The Anniversary of Bhopal, 20 years on

I remember exactly what I was doing the day that tragedy struck at Bhopal, working in a pesticide filled greenhouse. When I got home that evening and saw the horror in India, I cried at all the death and destruction. Then I heard the name of the chemical and recognized it as one that we used regularly at the greenhouse, Sevin, found in Round-up. When we showed up for work the next day nearly all of us refused to enter the greenhouse, it smelled like chemicals and the dead faces from India were clear in our minds. Management told us it was okay. Nope, not going in there. We were screamed at, but none of us budged, the ones who hadn’t seen the news crept back out and, after hearing about the 2000 dead, refused as well.

Now, after 20 years, that incident still is a landmark for me. In human cost, thousands dead and thousands sick. It is overwhelming. The grossness of the company’s failure to compensate the survivors is overwhelming as well. From their website it is pretty clear they feel no need to care for those injured by the second most serious industrial accident of all time. (The first being a burst dam in China, at least according to the Learning Channel.)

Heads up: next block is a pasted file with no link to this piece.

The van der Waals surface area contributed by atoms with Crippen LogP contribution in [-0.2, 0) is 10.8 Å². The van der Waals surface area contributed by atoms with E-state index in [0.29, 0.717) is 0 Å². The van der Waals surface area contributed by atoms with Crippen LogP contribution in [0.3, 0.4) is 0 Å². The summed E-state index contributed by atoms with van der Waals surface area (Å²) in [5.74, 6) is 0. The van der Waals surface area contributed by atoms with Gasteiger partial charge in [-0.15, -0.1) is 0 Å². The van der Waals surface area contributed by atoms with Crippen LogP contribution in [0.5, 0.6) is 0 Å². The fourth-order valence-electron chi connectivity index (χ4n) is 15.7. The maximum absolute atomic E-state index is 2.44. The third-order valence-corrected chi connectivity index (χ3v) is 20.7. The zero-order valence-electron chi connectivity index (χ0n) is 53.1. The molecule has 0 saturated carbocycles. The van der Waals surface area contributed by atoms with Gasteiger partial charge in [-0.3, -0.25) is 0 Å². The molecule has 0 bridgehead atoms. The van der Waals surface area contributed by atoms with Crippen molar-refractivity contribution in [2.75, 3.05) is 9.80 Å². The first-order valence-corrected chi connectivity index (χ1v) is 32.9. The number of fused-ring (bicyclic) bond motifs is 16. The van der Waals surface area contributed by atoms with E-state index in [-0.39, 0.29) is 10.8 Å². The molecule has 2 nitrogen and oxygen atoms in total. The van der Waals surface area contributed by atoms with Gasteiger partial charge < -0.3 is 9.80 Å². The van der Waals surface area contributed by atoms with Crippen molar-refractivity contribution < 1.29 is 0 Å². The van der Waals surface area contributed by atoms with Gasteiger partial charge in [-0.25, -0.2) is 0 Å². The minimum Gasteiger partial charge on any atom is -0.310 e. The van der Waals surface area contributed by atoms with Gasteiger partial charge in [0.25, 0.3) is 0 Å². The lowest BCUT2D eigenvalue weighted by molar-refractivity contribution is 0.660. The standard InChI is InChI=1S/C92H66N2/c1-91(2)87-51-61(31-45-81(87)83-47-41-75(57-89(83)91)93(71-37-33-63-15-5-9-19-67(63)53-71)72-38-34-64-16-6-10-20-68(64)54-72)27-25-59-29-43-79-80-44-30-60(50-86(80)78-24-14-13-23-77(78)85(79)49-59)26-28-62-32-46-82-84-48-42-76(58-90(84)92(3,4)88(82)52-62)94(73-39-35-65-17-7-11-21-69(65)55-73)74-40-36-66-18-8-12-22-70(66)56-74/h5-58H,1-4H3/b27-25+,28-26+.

I appreciate American companies going overseas to find cheap labor, cheap land, all that fun capitalist stuff. What I find detestable is that there isn’t a mind to make working conditions in these overseas plants better. Americans enjoy such an amazing quality of life that when we go overseas to make money we should be bringing that quality of life with us. Granted it won’t be up to US standards, but at least the basics should be covered. Stuff like plant safety, worker safety and proper chemical storage should all be a given.

While I am a conservative and think that regulations on private companies can become so burdensome as to make them unable to make a profit, I do think that some regulation is appropriate and needed. This kind of regulation would have to impose fines on American companies operating overseas when their operation costs lives, as in the case of Union Carbide’s Bhopal plant. Now, of course, it would have to be carefully and specifically defined. Since that is where government tends to bloat, I don’t see this as ever becoming a reality.

The best solution would be that these companies would hold themselves to a high standard, both in operation and compensation. I am sure some do. I don’t know anything about them, which makes sense. We never hear the good news, it’s the bad news that always gets the best press.

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